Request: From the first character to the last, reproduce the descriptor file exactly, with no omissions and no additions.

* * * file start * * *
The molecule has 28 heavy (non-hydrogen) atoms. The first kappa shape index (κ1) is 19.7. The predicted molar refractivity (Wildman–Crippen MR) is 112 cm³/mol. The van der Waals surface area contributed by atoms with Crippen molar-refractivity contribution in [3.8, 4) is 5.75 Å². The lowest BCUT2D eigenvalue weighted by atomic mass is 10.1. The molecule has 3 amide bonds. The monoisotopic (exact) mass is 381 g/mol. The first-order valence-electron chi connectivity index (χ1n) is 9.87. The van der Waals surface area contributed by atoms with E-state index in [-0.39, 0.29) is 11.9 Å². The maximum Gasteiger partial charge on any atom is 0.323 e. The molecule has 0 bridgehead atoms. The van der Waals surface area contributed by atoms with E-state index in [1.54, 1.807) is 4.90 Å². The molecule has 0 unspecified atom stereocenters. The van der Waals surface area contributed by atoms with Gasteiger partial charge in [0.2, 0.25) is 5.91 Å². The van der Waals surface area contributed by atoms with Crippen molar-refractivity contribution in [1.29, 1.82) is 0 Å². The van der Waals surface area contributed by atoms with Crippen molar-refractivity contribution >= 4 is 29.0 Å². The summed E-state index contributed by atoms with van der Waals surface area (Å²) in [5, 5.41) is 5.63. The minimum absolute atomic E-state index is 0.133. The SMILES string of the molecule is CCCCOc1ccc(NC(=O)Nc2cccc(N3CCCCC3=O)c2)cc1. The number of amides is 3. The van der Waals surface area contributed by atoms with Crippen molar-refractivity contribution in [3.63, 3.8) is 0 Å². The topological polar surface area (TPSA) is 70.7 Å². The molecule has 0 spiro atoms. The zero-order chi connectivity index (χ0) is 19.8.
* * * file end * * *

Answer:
The molecule has 28 heavy (non-hydrogen) atoms. The first kappa shape index (κ1) is 19.7. The predicted molar refractivity (Wildman–Crippen MR) is 112 cm³/mol. The van der Waals surface area contributed by atoms with Crippen molar-refractivity contribution in [3.8, 4) is 5.75 Å². The lowest BCUT2D eigenvalue weighted by atomic mass is 10.1. The molecule has 3 amide bonds. The monoisotopic (exact) mass is 381 g/mol. The first-order valence-electron chi connectivity index (χ1n) is 9.87. The van der Waals surface area contributed by atoms with E-state index in [-0.39, 0.29) is 11.9 Å². The maximum Gasteiger partial charge on any atom is 0.323 e. The molecule has 0 bridgehead atoms. The van der Waals surface area contributed by atoms with E-state index in [1.54, 1.807) is 4.90 Å². The molecule has 0 unspecified atom stereocenters. The van der Waals surface area contributed by atoms with Gasteiger partial charge in [0.2, 0.25) is 5.91 Å². The van der Waals surface area contributed by atoms with Crippen molar-refractivity contribution in [1.29, 1.82) is 0 Å². The van der Waals surface area contributed by atoms with Crippen molar-refractivity contribution >= 4 is 29.0 Å². The summed E-state index contributed by atoms with van der Waals surface area (Å²) in [5, 5.41) is 5.63. The minimum absolute atomic E-state index is 0.133. The SMILES string of the molecule is CCCCOc1ccc(NC(=O)Nc2cccc(N3CCCCC3=O)c2)cc1. The number of amides is 3. The van der Waals surface area contributed by atoms with Crippen molar-refractivity contribution in [3.63, 3.8) is 0 Å². The topological polar surface area (TPSA) is 70.7 Å². The molecule has 0 spiro atoms. The zero-order chi connectivity index (χ0) is 19.8.